Viruses are abundant in desert soils, reaching concentrations of 2.2 × 103 to 1.1 × 107 virus-like particles per gram [64]. Upon aerosolization, viruses travel long distances via dust storms. The number of airborne viruses has been reported to increase by an order of magnitude during dust storms as compared with normal atmospheric conditions [65]. Dust storms also pick up marine viruses, which become aerosolized through wind-induced bubble bursting on ocean surface [12,63,66] while traveling over oceans. Some airborne viruses have been shown to infect phytoplankton in numbers large enough to terminate entire blooms [12]. Furthermore, there are viruses known to infect cyanobacteria that are very host-specific [67], potentially explaining why the three autotrophic populations which were measured here (picoeukaryotes, Prochlorococcus and Synechococcus) responded differently during the experiment.

4.2. Impact of Airborne Microbes (or Dust Deposition) on Heterotrophic Prokaryotes Production

Atmospheric dust deposition has also been shown to increase heterotrophic prokaryotes production rates in LNLC systems [5,14,46,48,68]. While these previous studies suggested that the input of nutrients from aerosols has increased in-situ surface water BP (i.e., that of resident heterotrophic bacteria in the marine surface layer), the differences in BP between the live dust and UV-treated dust treatments show that viable airborne microbes also rapidly contribute to increasing marine BP rates (by 50%, Figure 3B). Similar results, showing contributions of airborne microbes to BP, as well as to N2 fixation, have been previously reported for southeastern Mediterranean waters [13,14]. The BP rates were previously tested in microcosm bioassay experiments where aerosols collected during a dust storm were added to sterile southeastern Mediterranean water and showed that BP increased by fourfold [13], corresponding to 20–50% of the typical BP rates measured in the open and coastal southeastern Mediterranean, respectively [5,69]. Our study furthers their findings by showing that BP rates increase with the addition of airborne microbes in non-sterile water with resident microbial community from the Gulf of Aqaba in the NRS.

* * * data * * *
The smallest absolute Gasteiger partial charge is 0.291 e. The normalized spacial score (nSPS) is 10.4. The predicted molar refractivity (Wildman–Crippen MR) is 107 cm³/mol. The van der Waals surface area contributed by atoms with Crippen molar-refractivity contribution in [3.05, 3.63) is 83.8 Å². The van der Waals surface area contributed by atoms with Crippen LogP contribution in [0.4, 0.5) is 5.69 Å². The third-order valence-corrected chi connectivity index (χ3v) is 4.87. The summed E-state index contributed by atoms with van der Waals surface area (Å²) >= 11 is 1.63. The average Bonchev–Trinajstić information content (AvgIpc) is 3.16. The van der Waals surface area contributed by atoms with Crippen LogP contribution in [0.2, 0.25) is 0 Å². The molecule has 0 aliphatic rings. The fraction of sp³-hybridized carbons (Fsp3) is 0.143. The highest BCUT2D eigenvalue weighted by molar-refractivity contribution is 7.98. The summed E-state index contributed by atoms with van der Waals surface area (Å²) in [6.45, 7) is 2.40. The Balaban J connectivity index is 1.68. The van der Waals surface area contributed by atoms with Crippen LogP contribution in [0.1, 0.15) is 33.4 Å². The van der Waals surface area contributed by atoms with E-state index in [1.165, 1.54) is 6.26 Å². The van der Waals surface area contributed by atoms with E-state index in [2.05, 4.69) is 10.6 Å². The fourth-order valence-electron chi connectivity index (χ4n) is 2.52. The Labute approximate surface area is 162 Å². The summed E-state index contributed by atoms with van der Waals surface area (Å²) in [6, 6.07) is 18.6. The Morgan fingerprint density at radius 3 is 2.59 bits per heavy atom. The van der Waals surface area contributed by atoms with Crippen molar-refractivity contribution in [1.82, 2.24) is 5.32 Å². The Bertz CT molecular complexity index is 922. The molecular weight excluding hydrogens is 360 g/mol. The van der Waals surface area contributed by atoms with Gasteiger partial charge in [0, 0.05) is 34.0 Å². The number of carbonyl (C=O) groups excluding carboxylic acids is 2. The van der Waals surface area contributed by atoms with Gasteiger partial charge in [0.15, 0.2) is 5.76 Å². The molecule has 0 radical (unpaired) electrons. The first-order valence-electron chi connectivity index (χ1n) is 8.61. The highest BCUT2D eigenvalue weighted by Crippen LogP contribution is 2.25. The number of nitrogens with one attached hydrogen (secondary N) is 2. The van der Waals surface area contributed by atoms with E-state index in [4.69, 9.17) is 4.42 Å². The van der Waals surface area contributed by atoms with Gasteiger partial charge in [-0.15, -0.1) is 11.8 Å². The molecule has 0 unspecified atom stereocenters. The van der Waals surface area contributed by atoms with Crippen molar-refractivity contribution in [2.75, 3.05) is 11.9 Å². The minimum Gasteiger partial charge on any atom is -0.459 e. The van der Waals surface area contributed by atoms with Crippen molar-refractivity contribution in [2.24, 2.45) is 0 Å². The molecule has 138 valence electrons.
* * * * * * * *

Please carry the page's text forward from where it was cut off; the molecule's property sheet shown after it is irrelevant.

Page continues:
Our conclusion is also supported by the enzyme activity data (Figure 3C–E). Extracellular enzymes are synthesized by microorganisms to hydrolyze polymeric substances into bioavailable monomers [70]. Measuring rates of extracellular enzyme activity therefore provide insight into productivity of marine microbes. We show that AMA and β-Gl activities increased significantly with dust addition, while APA rates decreased significantly (Figure 3A–E). Synthesis of extracellular enzymes are dependent on nutrient availability (APA dependent on P, AMA and β-Gl dependent on organic carbon) and their activity rates change with the input of nutrients via atmospheric deposition [71,72]. The β-Gl activity is attributed mostly to heterotrophic bacteria [30,73], while AMA activity is attributed to heterotrophic bacteria as well as cyanobacteria, phytoplankton, and zooplankton [30,73,74,75] and its activities have been shown to increase after aerosol addition in a microcosm study in the Mediterranean Sea [72]. Specifically, β-Gl is utilized in hydrolysis of cellobiose found in polymers, such as cellulose and mucopolysaccharides, and can be related to Chl-a [76,77], whereas AMA is utilized in the decay of particulate matter composed of biotic and abiotic material [74,75]. APA, synthesized by phytoplankton [73], has also been shown to vary in response to dust additions to the Mediterranean [71,72] and northern Red Sea [78] seawater during incubation experiments. Changes in enzymatic activity were observed in both the UV-treated dust and live dust treatments as compared with the control, showing that chemical components of atmospheric deposition are enhanced in-situ microbial activities, as previously suggested. However, we also measured differences in β-Gl activity rates between the UV-treated dust and live dust treatments, indicating that viable airborne microorganisms specifically contribute to increasing β-Gl activity rates (20–25%, Figure 3C). A significant difference between UV-treated dust and live dust treatments was not observed in the AMA activity rates (Figure 3D), which is also synthesized by heterotrophic bacteria. These results suggest that deposited airborne microbes preferentially synthesized β-Gl for hydrolysis of carbohydrates, and since the chemical constituents were the same in both treatments, the preferential use of this enzyme in the live dust treatment likely corresponds to synthesis by the microbial assemblage of the dust (Figure 4A).